India gives cold shoulder to American officialdom

By , Special to The Christian Science Monitor

The Institute of Public Opinion, run here like the Gallup Poll in the United States, has recorded that the ''most admired country'' in India today is the Soviet Union.

Of the educated couples interviewed in the big cities of New Delhi, Bombay, Calcutta, and Madras, 73 percent said that they admired the Russians for backing India on every possible occasion.

Similarly, 73 percent of the 1,500 people interviewed by the institute replied in the affirmative when they were asked whether they preferred Soviet Union to the United States in terms of its policies and attitudes toward India.

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Almost two out of every three persons interviewed said that the Reagan administration's policies were ''dangerous'' to India. Mr. Reagan's attitude toward India and Mrs. Gandhi's government was considered to be ''unwise and unhelpful.''

But individual Americans were admired. Most people wanted India to continue to have good relations with the US as far as its universities, business firms, and other unofficial organizations were concerned.

But the Reagan administration remained the No. 1 topic of dislike.

A Western diplomat, commenting on the poll results, said: ''It is not surprising that Indian public opinion has turned against the US. It is not merely a question of arms supplied to Pakistan. The average educated Indian bureaucrat or businessman has begun to believe that the Reagan administration is giving very low priority to India.''

An American diplomat said privately: ''Perhaps it is a calculated risk we are taking. India is certainly a major power on the subcontinent. But her continued support to the Soviets, despite the Russian occupation of Afghanistan, is a sore point with us. We have failed on the diplomatic front. There is nothing we can do to persuade Mrs. Gandhi to accept our point of view. In fact, she makes every attempt to ignore Americans and bypass Washington whenever she goes abroad.''

Behind the high walls and barbed wires sits the American Club. An armed guard stands at the massive locked gates. No Indian can enter the area, which has a swimming pool and other game facilities for American diplomats, their families, and their guests. Indians can visit this restaurant which is known for its American food, not just hamburgers and fried chicken, as guests of US diplomats.

White-gloved waiters wearing jackets and starched collars hover over the place taking orders. An Indian would feel distinctly uncomfortable except for the fact that his American hosts are more than kind. They are generous.

One says regretfully: ''Time was when the gates of the American Embassy were open to the Indians. They were welcome all the time. Now, we have to impose restrictions. Relations have gone down the drain and we have come to believe that whatever we might do, New Delhi will continue to frown on us.''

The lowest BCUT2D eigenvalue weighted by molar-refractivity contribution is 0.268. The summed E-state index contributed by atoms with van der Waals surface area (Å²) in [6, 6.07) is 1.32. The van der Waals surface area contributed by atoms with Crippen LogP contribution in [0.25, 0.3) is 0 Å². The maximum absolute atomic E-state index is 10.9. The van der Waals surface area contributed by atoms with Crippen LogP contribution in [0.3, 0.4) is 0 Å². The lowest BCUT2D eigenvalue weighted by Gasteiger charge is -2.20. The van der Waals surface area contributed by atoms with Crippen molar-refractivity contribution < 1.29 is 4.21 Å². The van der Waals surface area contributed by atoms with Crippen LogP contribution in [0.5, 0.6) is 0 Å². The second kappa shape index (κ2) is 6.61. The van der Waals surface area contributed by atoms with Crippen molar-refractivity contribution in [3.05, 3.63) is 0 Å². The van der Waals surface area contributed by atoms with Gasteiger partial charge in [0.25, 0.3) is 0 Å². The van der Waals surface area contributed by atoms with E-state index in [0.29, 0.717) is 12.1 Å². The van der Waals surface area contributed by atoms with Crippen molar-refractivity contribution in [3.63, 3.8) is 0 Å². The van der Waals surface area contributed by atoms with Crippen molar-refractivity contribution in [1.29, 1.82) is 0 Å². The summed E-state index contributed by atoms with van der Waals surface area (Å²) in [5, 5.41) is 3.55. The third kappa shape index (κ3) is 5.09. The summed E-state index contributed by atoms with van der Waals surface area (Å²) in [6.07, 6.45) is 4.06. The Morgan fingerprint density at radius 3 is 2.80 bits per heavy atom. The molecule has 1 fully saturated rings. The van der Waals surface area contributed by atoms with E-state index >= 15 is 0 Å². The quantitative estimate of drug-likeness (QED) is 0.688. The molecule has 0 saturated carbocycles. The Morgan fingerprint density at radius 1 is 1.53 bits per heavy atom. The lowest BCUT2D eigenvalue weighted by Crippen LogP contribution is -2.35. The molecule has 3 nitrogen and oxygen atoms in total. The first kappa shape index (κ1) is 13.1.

Another high-ranking diplomat comments: ''Even if we fire a 21-gun salute for Mrs. Gandhi she would not bother to improve relations with us. She has insisted on believing that the US is pursuing an inimical policy toward India.''

In a recent interview with a London-based correspondent, Mrs. Gandhi pointed out that the Americans are interested in the Soviets continuing to remain in Afghanistan. For the Russians will remain preoccupied with the turmoil in Kabul and the insurgency there.

Western diplomats have also noted that in speech after speech, statement after statement, Mrs. Gandhi harps on the same theme that the US is contributing to the tensions in the subcontinent. Reagan is interfering in the internal affairs of South Asia, bringing war to its very doorstep.

In the face of statements by the prime minister and other officials it is not surprising that the Indian public opinion has been affected by the mounting criticism of Washington.

Western observers believe that even if Secretary of State Alexander M. Haig Jr. had visited India he could not have done much to improve Indo-American relations.

An Asian ambassador, who has watched the Indo-American relations going from bad to worse, says ruefully: ''We find angry editorials in Indian newpapers. A wave of anger is hitting the Western community. And even Asian diplomats are being bracketed as either pro-West or Western stooges. We do not know which way this wave is going to push us.''

The near halting of American aid to India is considered by most observers as a major roadblock toward improving Indo-American relations.

Most Indian officials have concluded that somehow the US government is not interested in improving relations with New Delhi because India is given a very low priority in the scheme of things as Washington sees it.

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